Tips when talking to parents
I was recently asked to give some advice to a school who were holding a parents evening/forum, I thought these may be useful to some of you:
1. Age is not a consideration. Children are using technology in truly innovative ways at younger and younger ages and therefore the risks and issues are applicable to everyone. Clearly the younger children will need to be guided more as they may lack the ability to risk assess.
2. A balanced approach is required between explaining the risks and dangers, and the fun and enjoyment of ICT. I have seen countless parent and school talks given whereby the speaker was trying to do the right thing but concentrated far too much on the dangers. I have witnessed parents react in a knee-jerk fashion and banned their children from PC’s, Xbox, mobile phone etc.
3. ICT is a toolbox of many tools. You and I will use ICT for professional purposes and we will both use a range of tools to fulfil our work requirements. Children and young people use ICT because it is fun. It is fun to play, it is fun to learn with: in many situations it makes the teaching and learning easier, collaborative and more productive. However many adults will shy away at the sheer mention of computers or technology for a variety of reasons: have never used it; don’t ever want to use it; scared of it; were not brought up with it; had a bad experience of it…..etc. Therefore you will need to tailor your forum to take in this broad spectrum of individuals.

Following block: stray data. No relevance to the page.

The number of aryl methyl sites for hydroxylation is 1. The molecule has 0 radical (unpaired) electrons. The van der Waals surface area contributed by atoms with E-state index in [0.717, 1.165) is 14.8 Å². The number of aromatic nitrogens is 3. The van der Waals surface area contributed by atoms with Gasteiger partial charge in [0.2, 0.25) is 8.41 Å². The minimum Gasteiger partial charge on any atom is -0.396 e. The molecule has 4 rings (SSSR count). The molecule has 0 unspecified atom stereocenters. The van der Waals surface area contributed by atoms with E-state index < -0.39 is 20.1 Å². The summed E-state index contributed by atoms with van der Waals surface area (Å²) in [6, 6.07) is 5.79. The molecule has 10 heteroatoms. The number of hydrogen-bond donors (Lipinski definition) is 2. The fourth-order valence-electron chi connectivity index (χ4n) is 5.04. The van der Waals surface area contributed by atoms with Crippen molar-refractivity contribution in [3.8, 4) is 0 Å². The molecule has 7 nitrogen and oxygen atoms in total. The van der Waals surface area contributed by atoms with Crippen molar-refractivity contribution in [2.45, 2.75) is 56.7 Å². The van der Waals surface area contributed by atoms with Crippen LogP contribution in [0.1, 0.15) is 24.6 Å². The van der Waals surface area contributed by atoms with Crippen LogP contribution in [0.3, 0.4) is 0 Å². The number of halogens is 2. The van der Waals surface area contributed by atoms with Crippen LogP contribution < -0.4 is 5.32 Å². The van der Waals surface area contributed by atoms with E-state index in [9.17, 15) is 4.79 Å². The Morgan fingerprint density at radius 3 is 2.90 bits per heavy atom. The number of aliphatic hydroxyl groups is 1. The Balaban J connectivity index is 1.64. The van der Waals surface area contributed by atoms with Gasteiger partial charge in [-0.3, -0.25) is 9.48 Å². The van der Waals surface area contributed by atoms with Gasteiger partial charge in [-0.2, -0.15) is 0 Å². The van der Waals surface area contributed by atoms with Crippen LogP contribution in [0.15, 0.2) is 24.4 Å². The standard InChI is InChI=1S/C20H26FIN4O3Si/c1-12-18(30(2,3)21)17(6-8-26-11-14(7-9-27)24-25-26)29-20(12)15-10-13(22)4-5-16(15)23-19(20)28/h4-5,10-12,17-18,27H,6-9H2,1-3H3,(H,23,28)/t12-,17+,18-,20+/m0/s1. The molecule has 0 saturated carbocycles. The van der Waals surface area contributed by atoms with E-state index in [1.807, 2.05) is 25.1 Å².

4. Esafety is not about ICT in the same way that a bank robbery is not about the getaway car, it is just the mode of transport, the medium for the doing.
5. When you have given your presentation be prepared that some parents may be horrified and will demand to know what you are doing about it in school. Stress how you embed esafety into your school. Esafety is not a subject in its own right: it is not dissimilar to health and safety whereby it affects everything that we do everywhere. Therefore online safety is embedded into every area of the curriculum and school life in general. The children are taught to risk assess, they are taught what is appropriate and what is inappropriate.
6. Parents may be left wondering what they can do at home to help, or to be aware of what their child is doing. It is important to stress that much of esafety is about common sense. There is nothing new about any of the risks and dangers, the internet simply allows for a much larger audience in a number of different ways. Here are the 6 most important tips for parents (in my opinion):
a. Try to understand the technology so you can talk in an informed manner with your child
b. Understand how your children are interacting on the internet, using what – talk to them!
c. Tell children that people may not be who they seem, if not sure ask
d. Talk to children about what personal information is, what they can and cannot give out
e. Learn how to use security settings within I.E., Playstation etc for assurance
f. Most important of all – engage, learn, enjoy, use common sense. If in doubt, seek somebody out!